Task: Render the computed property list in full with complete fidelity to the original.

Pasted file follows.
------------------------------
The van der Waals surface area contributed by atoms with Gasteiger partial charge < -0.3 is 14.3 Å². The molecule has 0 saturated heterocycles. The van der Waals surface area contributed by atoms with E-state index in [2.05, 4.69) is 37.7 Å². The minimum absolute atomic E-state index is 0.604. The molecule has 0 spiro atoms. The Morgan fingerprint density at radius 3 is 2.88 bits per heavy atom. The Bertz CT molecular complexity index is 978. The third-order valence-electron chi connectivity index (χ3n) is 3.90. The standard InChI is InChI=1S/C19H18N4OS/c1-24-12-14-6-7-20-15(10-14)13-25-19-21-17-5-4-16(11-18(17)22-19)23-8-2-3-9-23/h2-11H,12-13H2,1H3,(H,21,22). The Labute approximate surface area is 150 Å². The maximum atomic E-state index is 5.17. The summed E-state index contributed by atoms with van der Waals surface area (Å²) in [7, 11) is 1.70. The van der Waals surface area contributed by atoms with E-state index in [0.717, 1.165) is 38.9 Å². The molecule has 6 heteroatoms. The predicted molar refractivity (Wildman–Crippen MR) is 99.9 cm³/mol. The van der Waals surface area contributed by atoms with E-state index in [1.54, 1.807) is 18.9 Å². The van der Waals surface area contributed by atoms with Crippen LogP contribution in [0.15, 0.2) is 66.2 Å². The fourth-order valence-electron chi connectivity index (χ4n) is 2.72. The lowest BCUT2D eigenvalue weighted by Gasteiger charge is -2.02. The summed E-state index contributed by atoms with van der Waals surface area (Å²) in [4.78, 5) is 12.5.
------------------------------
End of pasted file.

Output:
The van der Waals surface area contributed by atoms with Gasteiger partial charge < -0.3 is 14.3 Å². The molecule has 0 saturated heterocycles. The van der Waals surface area contributed by atoms with E-state index in [2.05, 4.69) is 37.7 Å². The minimum absolute atomic E-state index is 0.604. The molecule has 0 spiro atoms. The Morgan fingerprint density at radius 3 is 2.88 bits per heavy atom. The Bertz CT molecular complexity index is 978. The third-order valence-electron chi connectivity index (χ3n) is 3.90. The standard InChI is InChI=1S/C19H18N4OS/c1-24-12-14-6-7-20-15(10-14)13-25-19-21-17-5-4-16(11-18(17)22-19)23-8-2-3-9-23/h2-11H,12-13H2,1H3,(H,21,22). The Labute approximate surface area is 150 Å². The maximum atomic E-state index is 5.17. The summed E-state index contributed by atoms with van der Waals surface area (Å²) in [7, 11) is 1.70. The van der Waals surface area contributed by atoms with E-state index in [0.717, 1.165) is 38.9 Å². The molecule has 6 heteroatoms. The predicted molar refractivity (Wildman–Crippen MR) is 99.9 cm³/mol. The van der Waals surface area contributed by atoms with E-state index in [1.54, 1.807) is 18.9 Å². The van der Waals surface area contributed by atoms with Crippen LogP contribution in [0.15, 0.2) is 66.2 Å². The fourth-order valence-electron chi connectivity index (χ4n) is 2.72. The lowest BCUT2D eigenvalue weighted by Gasteiger charge is -2.02. The summed E-state index contributed by atoms with van der Waals surface area (Å²) in [4.78, 5) is 12.5.